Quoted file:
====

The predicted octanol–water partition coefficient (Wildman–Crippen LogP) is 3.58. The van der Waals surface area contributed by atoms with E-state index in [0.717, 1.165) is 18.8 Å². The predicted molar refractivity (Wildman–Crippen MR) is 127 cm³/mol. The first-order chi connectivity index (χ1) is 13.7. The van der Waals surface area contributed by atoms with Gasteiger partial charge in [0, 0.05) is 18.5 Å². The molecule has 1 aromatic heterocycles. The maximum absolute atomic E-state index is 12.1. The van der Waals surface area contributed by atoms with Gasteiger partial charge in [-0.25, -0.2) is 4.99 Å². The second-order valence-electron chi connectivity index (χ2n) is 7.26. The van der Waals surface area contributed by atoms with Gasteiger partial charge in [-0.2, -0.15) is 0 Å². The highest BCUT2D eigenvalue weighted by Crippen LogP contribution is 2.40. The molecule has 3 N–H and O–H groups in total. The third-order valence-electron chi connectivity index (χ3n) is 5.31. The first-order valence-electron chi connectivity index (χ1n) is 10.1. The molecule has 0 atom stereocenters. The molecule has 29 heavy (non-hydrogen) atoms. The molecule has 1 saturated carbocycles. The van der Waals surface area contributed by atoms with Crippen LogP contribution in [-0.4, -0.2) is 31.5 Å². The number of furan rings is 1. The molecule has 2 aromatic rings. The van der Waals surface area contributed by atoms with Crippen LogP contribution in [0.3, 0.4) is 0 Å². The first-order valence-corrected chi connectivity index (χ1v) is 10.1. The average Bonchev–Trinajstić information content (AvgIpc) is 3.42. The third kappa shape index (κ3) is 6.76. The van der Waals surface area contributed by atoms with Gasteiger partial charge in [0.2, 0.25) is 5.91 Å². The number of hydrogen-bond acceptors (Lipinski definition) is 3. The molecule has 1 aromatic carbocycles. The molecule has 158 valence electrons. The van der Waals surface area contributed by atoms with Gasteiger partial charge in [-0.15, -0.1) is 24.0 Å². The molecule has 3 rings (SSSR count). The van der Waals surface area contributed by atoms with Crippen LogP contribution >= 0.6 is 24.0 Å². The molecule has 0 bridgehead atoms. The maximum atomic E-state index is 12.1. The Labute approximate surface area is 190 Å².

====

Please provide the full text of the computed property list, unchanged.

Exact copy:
The predicted octanol–water partition coefficient (Wildman–Crippen LogP) is 3.58. The van der Waals surface area contributed by atoms with E-state index in [0.717, 1.165) is 18.8 Å². The predicted molar refractivity (Wildman–Crippen MR) is 127 cm³/mol. The first-order chi connectivity index (χ1) is 13.7. The van der Waals surface area contributed by atoms with Gasteiger partial charge in [0, 0.05) is 18.5 Å². The molecule has 1 aromatic heterocycles. The maximum absolute atomic E-state index is 12.1. The van der Waals surface area contributed by atoms with Gasteiger partial charge in [-0.25, -0.2) is 4.99 Å². The second-order valence-electron chi connectivity index (χ2n) is 7.26. The van der Waals surface area contributed by atoms with Gasteiger partial charge in [-0.2, -0.15) is 0 Å². The highest BCUT2D eigenvalue weighted by Crippen LogP contribution is 2.40. The molecule has 3 N–H and O–H groups in total. The third-order valence-electron chi connectivity index (χ3n) is 5.31. The first-order valence-electron chi connectivity index (χ1n) is 10.1. The molecule has 0 atom stereocenters. The molecule has 29 heavy (non-hydrogen) atoms. The molecule has 1 saturated carbocycles. The van der Waals surface area contributed by atoms with Crippen LogP contribution in [-0.4, -0.2) is 31.5 Å². The number of furan rings is 1. The molecule has 2 aromatic rings. The van der Waals surface area contributed by atoms with Crippen LogP contribution in [0.3, 0.4) is 0 Å². The first-order valence-corrected chi connectivity index (χ1v) is 10.1. The average Bonchev–Trinajstić information content (AvgIpc) is 3.42. The third kappa shape index (κ3) is 6.76. The van der Waals surface area contributed by atoms with Gasteiger partial charge in [0.2, 0.25) is 5.91 Å². The number of hydrogen-bond acceptors (Lipinski definition) is 3. The molecule has 1 aromatic carbocycles. The molecule has 158 valence electrons. The van der Waals surface area contributed by atoms with Gasteiger partial charge in [-0.15, -0.1) is 24.0 Å². The molecule has 3 rings (SSSR count). The van der Waals surface area contributed by atoms with Crippen LogP contribution >= 0.6 is 24.0 Å². The molecule has 0 bridgehead atoms. The maximum atomic E-state index is 12.1. The Labute approximate surface area is 190 Å².